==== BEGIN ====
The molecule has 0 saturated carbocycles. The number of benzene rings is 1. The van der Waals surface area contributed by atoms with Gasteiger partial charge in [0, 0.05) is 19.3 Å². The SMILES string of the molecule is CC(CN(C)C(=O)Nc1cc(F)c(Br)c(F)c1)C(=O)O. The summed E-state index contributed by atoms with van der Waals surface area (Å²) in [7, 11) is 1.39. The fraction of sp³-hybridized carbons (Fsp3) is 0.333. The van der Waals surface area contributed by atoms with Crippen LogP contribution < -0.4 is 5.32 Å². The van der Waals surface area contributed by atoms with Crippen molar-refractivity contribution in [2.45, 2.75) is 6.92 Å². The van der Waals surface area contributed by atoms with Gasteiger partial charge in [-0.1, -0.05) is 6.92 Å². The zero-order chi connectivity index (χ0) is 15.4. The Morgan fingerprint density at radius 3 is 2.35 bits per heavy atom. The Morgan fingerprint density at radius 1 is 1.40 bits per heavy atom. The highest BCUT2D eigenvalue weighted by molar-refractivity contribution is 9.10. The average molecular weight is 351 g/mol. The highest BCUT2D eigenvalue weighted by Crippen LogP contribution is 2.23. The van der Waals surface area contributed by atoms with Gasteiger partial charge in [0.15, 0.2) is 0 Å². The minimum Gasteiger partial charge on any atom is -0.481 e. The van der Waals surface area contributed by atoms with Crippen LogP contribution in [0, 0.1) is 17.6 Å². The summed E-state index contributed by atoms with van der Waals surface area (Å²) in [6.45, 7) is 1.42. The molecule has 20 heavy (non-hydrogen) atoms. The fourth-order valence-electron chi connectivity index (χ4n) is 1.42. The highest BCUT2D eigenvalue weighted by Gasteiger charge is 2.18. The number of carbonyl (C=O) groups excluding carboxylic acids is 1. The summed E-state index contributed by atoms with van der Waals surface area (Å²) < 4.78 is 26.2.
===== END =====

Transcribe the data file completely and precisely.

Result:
The molecule has 0 saturated carbocycles. The number of benzene rings is 1. The van der Waals surface area contributed by atoms with Gasteiger partial charge in [0, 0.05) is 19.3 Å². The SMILES string of the molecule is CC(CN(C)C(=O)Nc1cc(F)c(Br)c(F)c1)C(=O)O. The summed E-state index contributed by atoms with van der Waals surface area (Å²) in [7, 11) is 1.39. The fraction of sp³-hybridized carbons (Fsp3) is 0.333. The van der Waals surface area contributed by atoms with Crippen LogP contribution < -0.4 is 5.32 Å². The van der Waals surface area contributed by atoms with Crippen molar-refractivity contribution in [2.45, 2.75) is 6.92 Å². The van der Waals surface area contributed by atoms with Gasteiger partial charge in [-0.1, -0.05) is 6.92 Å². The zero-order chi connectivity index (χ0) is 15.4. The Morgan fingerprint density at radius 3 is 2.35 bits per heavy atom. The Morgan fingerprint density at radius 1 is 1.40 bits per heavy atom. The highest BCUT2D eigenvalue weighted by molar-refractivity contribution is 9.10. The average molecular weight is 351 g/mol. The highest BCUT2D eigenvalue weighted by Crippen LogP contribution is 2.23. The van der Waals surface area contributed by atoms with Gasteiger partial charge in [0.15, 0.2) is 0 Å². The minimum Gasteiger partial charge on any atom is -0.481 e. The van der Waals surface area contributed by atoms with Crippen LogP contribution in [0, 0.1) is 17.6 Å². The summed E-state index contributed by atoms with van der Waals surface area (Å²) in [6.45, 7) is 1.42. The molecule has 20 heavy (non-hydrogen) atoms. The fourth-order valence-electron chi connectivity index (χ4n) is 1.42. The highest BCUT2D eigenvalue weighted by Gasteiger charge is 2.18. The number of carbonyl (C=O) groups excluding carboxylic acids is 1. The summed E-state index contributed by atoms with van der Waals surface area (Å²) < 4.78 is 26.2.